I have always had a passion for travel and for helping others. It’s very rare in life that two things we enjoy can go together. Ever since I left my London job and travelled more; this dream has been steadily becoming a reality.
Today I am launching Accessible Travel Week and my 5 Top Tips For Planning an Accessible Holiday of a Lifetime.
Accessible Travel Week is going to be a new yearly educational campaign to help spark the debate about the difficulties of accessible travel. Using fun & educational videos and guides I’ll be revealing my best strategies for overcoming the many hurdles to accessible travel. This is so other disabled people can enjoy life-changing adventures too.
Travelling with a disability can be a daunting experience when it goes well, let alone if any problems arise. Many people who wish to travel and have a disability are put off from just the thought of all the stress, confusion and responsibility of booking the holiday. Would you even know where to begin when booking an accessible holiday?
It wasn’t so long ago I was too afraid to travel, even though it was top of my bucket list. The thought of taking equipment, arranging care, finding out which places were accessible, was just too overwhelming for me. For years, I sat there on Google just wishing I was travelling to all these beautiful countries independently. Then I thought: “screw it.”
I’ve now been travelling for over 10 years, and I haven’t looked back. I’m here to urge you to do the same. I’m running an awesome social campaign called “Accessible Travel Week” where you can find hints and tips on how to book your dream holiday.
Here are my 5 handy tips to think about while you plan your holiday of a lifetime:
1) Know your outcome – work out in advance of any real planning or investigation exactly what you want to get out if your trip. Are you sightseeing, relaxing by the beach, road tripping, camping? Who is coming with you, will you need to take personal assistants, what are you willing to compromise on? Answering these questions in advance will make the actual gritty details of planning a LOT quicker and easier.
2) Research and book with an airline you know will cater for your need. Make sure to contact them beforehand and make them aware of everything you need. They will help you through security, ensure all your necessary equipment is boarded safely, and help you physically board the flight so it’s important to make sure they know what they’re doing and won’t leave you hanging.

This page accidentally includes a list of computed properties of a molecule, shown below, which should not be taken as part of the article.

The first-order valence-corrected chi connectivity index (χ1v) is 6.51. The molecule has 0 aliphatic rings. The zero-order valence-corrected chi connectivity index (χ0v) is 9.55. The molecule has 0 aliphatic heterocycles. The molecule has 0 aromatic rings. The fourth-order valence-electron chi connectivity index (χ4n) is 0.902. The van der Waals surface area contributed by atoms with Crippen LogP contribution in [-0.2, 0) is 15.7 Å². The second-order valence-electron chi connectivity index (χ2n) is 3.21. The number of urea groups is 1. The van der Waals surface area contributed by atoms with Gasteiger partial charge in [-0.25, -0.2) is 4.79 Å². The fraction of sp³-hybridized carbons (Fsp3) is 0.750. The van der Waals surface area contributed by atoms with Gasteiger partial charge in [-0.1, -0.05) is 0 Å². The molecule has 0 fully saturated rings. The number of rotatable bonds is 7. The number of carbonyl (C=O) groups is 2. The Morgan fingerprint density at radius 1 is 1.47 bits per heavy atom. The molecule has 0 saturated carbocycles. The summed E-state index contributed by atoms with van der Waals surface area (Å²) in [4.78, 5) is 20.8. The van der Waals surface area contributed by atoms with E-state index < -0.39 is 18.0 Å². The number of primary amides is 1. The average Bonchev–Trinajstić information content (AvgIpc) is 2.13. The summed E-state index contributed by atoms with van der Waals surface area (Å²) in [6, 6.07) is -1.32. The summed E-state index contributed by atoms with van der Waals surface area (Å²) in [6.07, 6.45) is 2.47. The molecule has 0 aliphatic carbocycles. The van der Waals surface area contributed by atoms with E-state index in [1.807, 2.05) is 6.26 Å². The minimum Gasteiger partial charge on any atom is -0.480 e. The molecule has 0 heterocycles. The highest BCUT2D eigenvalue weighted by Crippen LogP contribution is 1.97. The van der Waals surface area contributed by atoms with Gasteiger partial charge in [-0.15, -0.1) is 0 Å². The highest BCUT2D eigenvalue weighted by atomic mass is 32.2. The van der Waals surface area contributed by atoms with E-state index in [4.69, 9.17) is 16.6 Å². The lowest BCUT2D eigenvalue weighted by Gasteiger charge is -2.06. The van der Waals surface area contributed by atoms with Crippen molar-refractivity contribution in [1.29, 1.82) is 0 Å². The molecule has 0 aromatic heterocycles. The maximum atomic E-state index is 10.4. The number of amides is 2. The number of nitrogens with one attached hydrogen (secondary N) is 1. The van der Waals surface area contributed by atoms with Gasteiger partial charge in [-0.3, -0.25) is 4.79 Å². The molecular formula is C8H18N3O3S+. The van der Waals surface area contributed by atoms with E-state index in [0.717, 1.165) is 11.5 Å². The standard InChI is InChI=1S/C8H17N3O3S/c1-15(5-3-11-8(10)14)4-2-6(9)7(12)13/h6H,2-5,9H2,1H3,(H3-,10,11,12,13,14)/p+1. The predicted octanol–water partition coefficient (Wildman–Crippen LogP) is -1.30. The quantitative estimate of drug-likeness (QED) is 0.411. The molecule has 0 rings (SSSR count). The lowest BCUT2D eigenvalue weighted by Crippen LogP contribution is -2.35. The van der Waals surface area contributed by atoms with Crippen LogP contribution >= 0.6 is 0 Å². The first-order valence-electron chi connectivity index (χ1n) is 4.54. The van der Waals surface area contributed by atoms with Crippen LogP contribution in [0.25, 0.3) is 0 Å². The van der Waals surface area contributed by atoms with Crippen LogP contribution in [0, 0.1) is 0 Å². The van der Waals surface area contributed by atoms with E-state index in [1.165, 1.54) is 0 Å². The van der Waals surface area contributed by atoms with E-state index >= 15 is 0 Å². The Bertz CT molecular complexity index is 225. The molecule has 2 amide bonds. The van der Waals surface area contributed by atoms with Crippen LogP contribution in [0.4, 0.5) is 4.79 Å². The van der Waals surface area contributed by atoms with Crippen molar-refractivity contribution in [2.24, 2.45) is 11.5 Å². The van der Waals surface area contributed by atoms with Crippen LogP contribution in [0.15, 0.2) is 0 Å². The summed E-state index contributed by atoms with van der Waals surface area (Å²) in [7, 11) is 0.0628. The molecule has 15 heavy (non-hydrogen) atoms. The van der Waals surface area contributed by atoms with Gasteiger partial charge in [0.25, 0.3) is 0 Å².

3) Contact the hotel you wish to stay at, prior to your stay. Trust me, it’s utterly disappointing when a hotel deems itself “accessible” when really there are a few small steps, a bathroom not big enough for a wheelchair and an abnormally high bed. Either ring or email the hotel and get them to confirm that the hotel is 100% accessible; ask as many questions as you wish to ensure clarity, this will reduce the chances of confusion, upset or disappointment on your holiday.
4) Research and work out how you’re going to travel around your chosen destination. Many people don’t think about this and just assume they’ll work it out when they get there; this is very bad idea. Research the area, find out the most common ways of travel (be it taxi, subway, bus, train, car hire etc.) Contact companies if you can for clarification, and if need be, book. You will find with most destinations that taxi and hire care are the most stress-free, easy options, but will be higher in price.
5) Ensure you have all of your documents printed. This doesn’t just mean your plane tickets and accommodation ticket, this means certificates (ATOL, insurance etc.), emails, addresses, attraction information, phone numbers… Make sure it’s ALL written down and taken with you. You may not need all of the information, but for ease of mind, it’s handy to have it with you.
If you’d like to gain more tips and advice, learn and seek from others who have travelled with a disability and get the chance to ask those all-important questions that’ve been bugging you for years, then check out Accessible Travel Week; it’s completely free and I promise it will be beneficial to YOU.
PS: At the end of Accessible Travel Week I’ll be revealing something new and exciting I’ve been working on that will help make accessible travel a LOT easier so please look out for it, you’ll be pleased you did 🙂